I am drawn into the debate by a claim earlier this week that fixing a mortgagemay not be the best choice. The argument is that variable interest rates - the bog-standard mortgage repayment mechanism, have almost reached their peak with Abbey National and Northern Rock's decision this week to raise the cost of their loans to 8.7 per cent. If rates are going to come down again, a fixed mortgage is likely to prove uncompetitive within a short space of time.
It seems to me that there are two key considerations that have driven the long-term rate deals now available. The first is the money market's perception that by handing over control of base rates to the Bank of England, the Chancellor of the Exchequer has increased long-term monetary stability. Secondly, the Government's hope to join the European monetary union (EMU) in due course raises the possibility of future interest rate falls.
What has been the market's reaction to these two possibilities? Actually, long-term interest rates have already come down. From a peak of almost 8.5 per cent just nine months ago, it is now possible to find a five-year fixed-rate mortgage from Northern Rock at 5.99 per cent (plus compulsory insurances) or 6.25 per cent from Alliance & Leicester, with no insurance requirements.
But if base rates were to drop next year, as many expect, wouldn't that mean even cheaper fixed rates? Perhaps, but if the markets have already factored in this potential movement, not by vast amounts - perhaps 0.5 per cent or so.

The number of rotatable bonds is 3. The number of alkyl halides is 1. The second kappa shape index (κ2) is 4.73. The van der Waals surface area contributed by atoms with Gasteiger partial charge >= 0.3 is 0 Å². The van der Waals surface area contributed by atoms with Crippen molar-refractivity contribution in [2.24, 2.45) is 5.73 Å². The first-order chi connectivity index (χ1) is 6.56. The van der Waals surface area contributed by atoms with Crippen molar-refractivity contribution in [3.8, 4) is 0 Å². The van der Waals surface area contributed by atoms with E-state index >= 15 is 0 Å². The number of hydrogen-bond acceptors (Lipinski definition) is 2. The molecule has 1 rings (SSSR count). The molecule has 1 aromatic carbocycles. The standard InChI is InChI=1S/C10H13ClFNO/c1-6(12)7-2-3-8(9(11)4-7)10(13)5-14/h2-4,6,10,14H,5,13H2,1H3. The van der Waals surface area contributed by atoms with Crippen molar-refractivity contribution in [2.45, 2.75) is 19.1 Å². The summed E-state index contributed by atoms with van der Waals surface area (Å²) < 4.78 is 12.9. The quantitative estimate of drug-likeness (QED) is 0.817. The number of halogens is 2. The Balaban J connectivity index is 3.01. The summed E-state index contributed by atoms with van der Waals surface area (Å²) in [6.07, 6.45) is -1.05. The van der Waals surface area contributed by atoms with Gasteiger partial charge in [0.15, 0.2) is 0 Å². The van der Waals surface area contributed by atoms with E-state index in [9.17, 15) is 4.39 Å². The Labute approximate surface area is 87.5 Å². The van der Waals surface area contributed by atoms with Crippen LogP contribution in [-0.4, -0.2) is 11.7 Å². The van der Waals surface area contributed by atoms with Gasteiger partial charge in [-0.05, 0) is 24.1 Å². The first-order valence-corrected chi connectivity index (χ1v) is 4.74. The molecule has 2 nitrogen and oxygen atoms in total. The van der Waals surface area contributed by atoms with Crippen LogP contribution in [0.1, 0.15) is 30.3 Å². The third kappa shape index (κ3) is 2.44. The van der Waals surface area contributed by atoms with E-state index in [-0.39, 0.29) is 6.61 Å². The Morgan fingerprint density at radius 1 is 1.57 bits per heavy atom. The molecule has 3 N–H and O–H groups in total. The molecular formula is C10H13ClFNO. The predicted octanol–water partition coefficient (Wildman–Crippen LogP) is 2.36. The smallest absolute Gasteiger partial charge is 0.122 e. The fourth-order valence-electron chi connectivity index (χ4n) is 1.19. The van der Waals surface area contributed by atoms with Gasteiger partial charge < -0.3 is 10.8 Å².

And what of EMU? Research by Chase de Vere, a London mortgage broker, shows that even if the UK joins (not until 2002, mind) mortgage costs in Europe do not suggest that convergence of base rates will mean a reduction in home loan rates.
The margin between retail base rates and mortgage rates is already lowest in the UK and Ireland, at about 0.7 per cent. Elsewhere in Europe it is much wider.
What then of discounted rates? One of the better five-year discounts available to first-time buyers is 1.25 per cent from Nationwide, which now charges 8.1 per cent, plus compulsory insurances usually deemed to add 0.25 per cent to the cost of a loan. Borrowers would effectively be paying 7.1 per cent.
For borrowers to benefit from this discount over and above that offered by the A&L fix, rates would have to come down by 0.8 per cent next week and stay below 7.5 per cent for five years.
Is that likely? I don't know. What I do know is that warning people against fixing a mortgage rate, particularly when they need to control their outgoings several years in advance, is very risky advice.Reuse content